When blogs really began taking off, there was a hope that they'd combine the best parts of traditional journalism with the best parts of the Internet, high-quality fact finding and reporting with the openness and egalitarianism of the Web. I would argue we've seen exactly the opposite since then: so many of the systems of gatekeeping and insiderism of the old media world have been replaced by equivalents that are just as rigid, and so much of what's published today lacks the most basic accuracy or fact checking. What's galling isn't just these mistakes are made, but just how little people care that they are made. Minor factual mistakes are pointed out by commenters all the time without any correction or review. Because the world of Internet commentary writ large is flagrantly hostile to the academy, its culture is antagonistic to the schooling that could teach these writers not to make such elementary mistakes. And as time goes on and a general level of crappiness becomes the norm, the quality falls further and further. What we have online is not merely a culture of low expectations but a culture of studied apathy towards ubiquitous crappiness.

7 comments:

Charles said...

On the other hand, the entertainment value of spam seems to be increasing.

Freddie said...

Ha.

I may need to set up some sort of authentication stuff again... hate to do it though

Corey said...

I think it's strange you assume that the goal in the professional blogosphere is accuracy. It isn't.

Brian M said...

Freddie:

I don't think it is quite true that driving electrical cars is more efficient or even as efficient from an energy standpoint as an using an internal combustion engine. Especially when one factors in the sunk energy costs of producing (and replacing)the batteries.

Unless one is talking about nuclear power, "green" energy is not a high percentage of the power supply, either. Coal and and natural gas.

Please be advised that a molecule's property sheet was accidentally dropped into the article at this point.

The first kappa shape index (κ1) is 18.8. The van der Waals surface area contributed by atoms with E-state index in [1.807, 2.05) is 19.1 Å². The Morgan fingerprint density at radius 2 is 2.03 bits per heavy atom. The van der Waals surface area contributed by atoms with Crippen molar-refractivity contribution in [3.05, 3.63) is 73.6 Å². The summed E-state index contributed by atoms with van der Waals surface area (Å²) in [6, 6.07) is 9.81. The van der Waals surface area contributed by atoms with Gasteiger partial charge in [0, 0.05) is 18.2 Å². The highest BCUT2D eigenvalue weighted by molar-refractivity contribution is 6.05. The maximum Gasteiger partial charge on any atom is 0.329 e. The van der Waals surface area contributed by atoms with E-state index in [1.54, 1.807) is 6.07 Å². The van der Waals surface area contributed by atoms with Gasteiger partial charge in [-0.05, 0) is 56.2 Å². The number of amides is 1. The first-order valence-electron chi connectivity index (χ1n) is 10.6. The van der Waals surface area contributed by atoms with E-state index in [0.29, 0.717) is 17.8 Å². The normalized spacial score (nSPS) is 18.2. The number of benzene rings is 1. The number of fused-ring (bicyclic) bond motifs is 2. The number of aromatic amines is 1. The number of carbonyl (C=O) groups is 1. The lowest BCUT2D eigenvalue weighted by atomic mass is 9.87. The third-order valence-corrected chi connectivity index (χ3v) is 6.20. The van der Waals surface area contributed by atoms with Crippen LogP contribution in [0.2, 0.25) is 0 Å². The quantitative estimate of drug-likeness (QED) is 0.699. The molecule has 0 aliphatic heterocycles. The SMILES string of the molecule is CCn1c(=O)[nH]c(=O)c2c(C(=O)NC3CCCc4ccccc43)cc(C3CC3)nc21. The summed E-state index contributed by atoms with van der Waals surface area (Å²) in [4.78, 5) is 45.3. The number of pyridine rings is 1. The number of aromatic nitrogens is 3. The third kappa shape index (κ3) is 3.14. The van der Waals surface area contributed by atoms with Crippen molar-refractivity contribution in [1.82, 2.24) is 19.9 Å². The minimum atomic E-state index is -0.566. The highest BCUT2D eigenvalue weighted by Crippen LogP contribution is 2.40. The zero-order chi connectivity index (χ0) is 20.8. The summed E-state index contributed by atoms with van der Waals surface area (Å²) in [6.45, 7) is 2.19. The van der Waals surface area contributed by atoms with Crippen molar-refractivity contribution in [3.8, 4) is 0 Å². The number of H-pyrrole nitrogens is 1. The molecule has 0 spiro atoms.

I suggest browsing over at Do The Math w/r/t the false hope of "green energy"

http://physics.ucsd.edu/do-the-math/

Nope...the only hope is a 90% die-off and a return to hunter gatherer levels of subsistance (just kidding!)

And

Freddie said...

And... what? I can't take the suspense!

But thanks very much for the link. I was wrong to frame it as an efficiency question. The real issue was a net carbon deal.

Charles said...

On a more serious note, now that I'm at a physical keyboard:

I'm inclined to attribute this to tech-journalism mediocrity as opposed to general internet/bloggy mediocrity. If I'm remembering things correctly, the hobbyist monthly mags of the late 80s and early 90s were full of this kind of garbage, well before tech journalism migrated online. Every issue was padded with an article about why your Apple was superior to your neighbor's IBM clone (or vice versa), and another about how the next (hardware model/OS upgrade/favorite application) would blow your mind. I think that shit shaped the culture of tech journalism.

I don't find this odd. The people reading those magazines were enthusiastic users, and so were the people writing them. They had no deep knowledge of hardware systems, operating system design, application software, or anything else really. And look, most people don't know that you can't compare clock speeds across architectures, because they don't actually know what clock speed is (other than that a larger number means more speed) or even what a processor architecture is. Code branch prediction? Multiple pipelines? Good luck.

A tangentially related anecdote: When Apple first announced that it was dropping PPC and moving to Intel-manufactured i86 chips, I happened to be working for a serious Mac-head. I don't really understand how he got a job managing a group of sysadmins at a medium-sized university, but that's the IT industry for you. About two weeks after the announcement, I heard him explaining to a co-worker that PPC had been stagnating and that really, Intel had come such a long way in the past couple years. Two weeks earlier he'd have told you that Pentium chips were shat out by rats in Intel's basement. That's your audience for most tech journalism. (I feel obliged to note that anonymous evil boss was in most respects a truly lovely human being.)

zmil said...

Do the Math actually has a post on the electric car question:
http://physics.ucsd.edu/do-the-math/2011/08/mpg-for-electric-cars/

He comes to the conclusion that it's about a wash between fossil fuel derived electricity and direct propulsion by said fossil fuels. There is some interesting and informed sounding pushback in the comments, though.